‘Believe in yourself. You are braver than you think, more talented than you know, and capable of more than you can imagine.’
-Roy T Bennett
When a small child is learning to walk, they fall down and get up many times and don’t give up. They are proud of the things they create and delight in each new thing they discover and each achievement they make.
Yet fast forward the years and the child may have lost much of that confidence, resilience and challenge seeking.
Of course once in the world we begin to face all sorts of experiences which may affect our belief and confidence in ourselves. This forms our ‘Core Beliefs’ – a term used by cognitive therapists. These are the beliefs we have of ourselves and others which can stay with us for years. Also affecting our core beliefs is our personality; how sensitive we are, how high we set standards for ourselves etc.
As humans we are naturally social, in part due to the ability to help each other and for increased chance of survival. Infants look to parents and care-givers for love and nourishment. When older it is important to be accepted into the group in order to benefit from security and care, and to be outcast is to be vulnerable. In the modern world we often still seek this approval from others, sometimes in a way that is excessive. This can be self-limiting.
Early experiences that can affect us in a negative way are often cited as – too much criticism from parents not balanced with praise, comparing with siblings giving a perception that the sibling is favoured, bullying, unstable home life, lack of bonding with care-givers, difficulties learning at school etc.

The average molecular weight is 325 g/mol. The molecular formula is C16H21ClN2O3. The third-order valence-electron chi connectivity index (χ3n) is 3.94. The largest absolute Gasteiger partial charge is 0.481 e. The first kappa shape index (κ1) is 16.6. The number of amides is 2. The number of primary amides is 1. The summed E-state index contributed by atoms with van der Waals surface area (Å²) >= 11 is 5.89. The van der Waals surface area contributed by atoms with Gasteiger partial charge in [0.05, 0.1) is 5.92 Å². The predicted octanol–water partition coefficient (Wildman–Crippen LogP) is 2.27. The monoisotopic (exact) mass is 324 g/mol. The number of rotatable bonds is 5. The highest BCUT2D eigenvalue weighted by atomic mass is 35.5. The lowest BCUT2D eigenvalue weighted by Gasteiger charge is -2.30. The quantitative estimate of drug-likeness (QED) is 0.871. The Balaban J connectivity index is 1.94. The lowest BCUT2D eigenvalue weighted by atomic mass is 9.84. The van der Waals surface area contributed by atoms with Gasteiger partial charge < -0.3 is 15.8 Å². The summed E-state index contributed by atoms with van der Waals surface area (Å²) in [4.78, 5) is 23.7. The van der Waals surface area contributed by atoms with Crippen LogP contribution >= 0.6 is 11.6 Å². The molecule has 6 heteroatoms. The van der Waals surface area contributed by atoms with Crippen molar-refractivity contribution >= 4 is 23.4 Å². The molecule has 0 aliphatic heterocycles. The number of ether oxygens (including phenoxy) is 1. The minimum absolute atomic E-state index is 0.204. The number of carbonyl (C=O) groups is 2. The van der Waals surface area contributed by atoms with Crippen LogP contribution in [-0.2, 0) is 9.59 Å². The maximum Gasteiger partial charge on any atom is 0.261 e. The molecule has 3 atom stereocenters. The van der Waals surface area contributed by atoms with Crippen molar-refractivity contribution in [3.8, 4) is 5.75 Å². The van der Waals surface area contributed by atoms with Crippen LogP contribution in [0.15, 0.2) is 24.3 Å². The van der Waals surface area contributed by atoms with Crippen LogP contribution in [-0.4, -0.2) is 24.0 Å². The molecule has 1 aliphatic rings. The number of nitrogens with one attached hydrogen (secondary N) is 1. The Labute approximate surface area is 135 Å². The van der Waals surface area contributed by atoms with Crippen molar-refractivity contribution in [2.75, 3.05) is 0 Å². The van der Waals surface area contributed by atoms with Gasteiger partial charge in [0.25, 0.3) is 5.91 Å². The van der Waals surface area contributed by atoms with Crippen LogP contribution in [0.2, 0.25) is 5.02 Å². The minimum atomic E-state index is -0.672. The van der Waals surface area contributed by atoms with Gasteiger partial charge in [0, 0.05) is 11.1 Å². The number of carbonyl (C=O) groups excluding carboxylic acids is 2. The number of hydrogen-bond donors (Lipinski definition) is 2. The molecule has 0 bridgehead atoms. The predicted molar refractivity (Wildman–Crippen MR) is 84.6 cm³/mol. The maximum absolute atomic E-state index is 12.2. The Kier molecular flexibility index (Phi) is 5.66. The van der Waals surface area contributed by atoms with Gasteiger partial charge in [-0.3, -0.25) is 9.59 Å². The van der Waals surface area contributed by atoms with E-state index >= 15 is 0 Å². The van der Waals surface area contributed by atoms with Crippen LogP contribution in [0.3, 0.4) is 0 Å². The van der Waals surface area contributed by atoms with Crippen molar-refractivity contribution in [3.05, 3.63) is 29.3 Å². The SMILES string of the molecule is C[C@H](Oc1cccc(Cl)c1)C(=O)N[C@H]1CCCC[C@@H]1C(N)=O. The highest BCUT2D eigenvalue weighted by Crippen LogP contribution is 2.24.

As an adult we might be over-looked for promotion, find ourselves in an abusive relationships, have a failed business, suffer bullying including via social media etc. Sadly, bad luck may cause a person to have more negative experiences than others. They may start to believe that problems are their fault and that they are inadequate in some way. Sensitivity to others’ critical views can be heightened causing anxiety and depression, whilst these states of mind can also cause hyper-sensitivity to others’ negative opinions.
It is important to be aware of any ‘negative self-talk’ and remind ourselves of what we have achieved, and what qualities we have, what we really enjoy and what is important to us. Sometimes it is useful to share these feelings and reflect on them for deeper understanding. We also need to move forward positively, and train ourselves to be a little less concerned with the judgement of others.
‘Be brave enough to live the life of your dreams according to your vision and purpose instead of the expectations and opinions of others.’
Roy T Bennett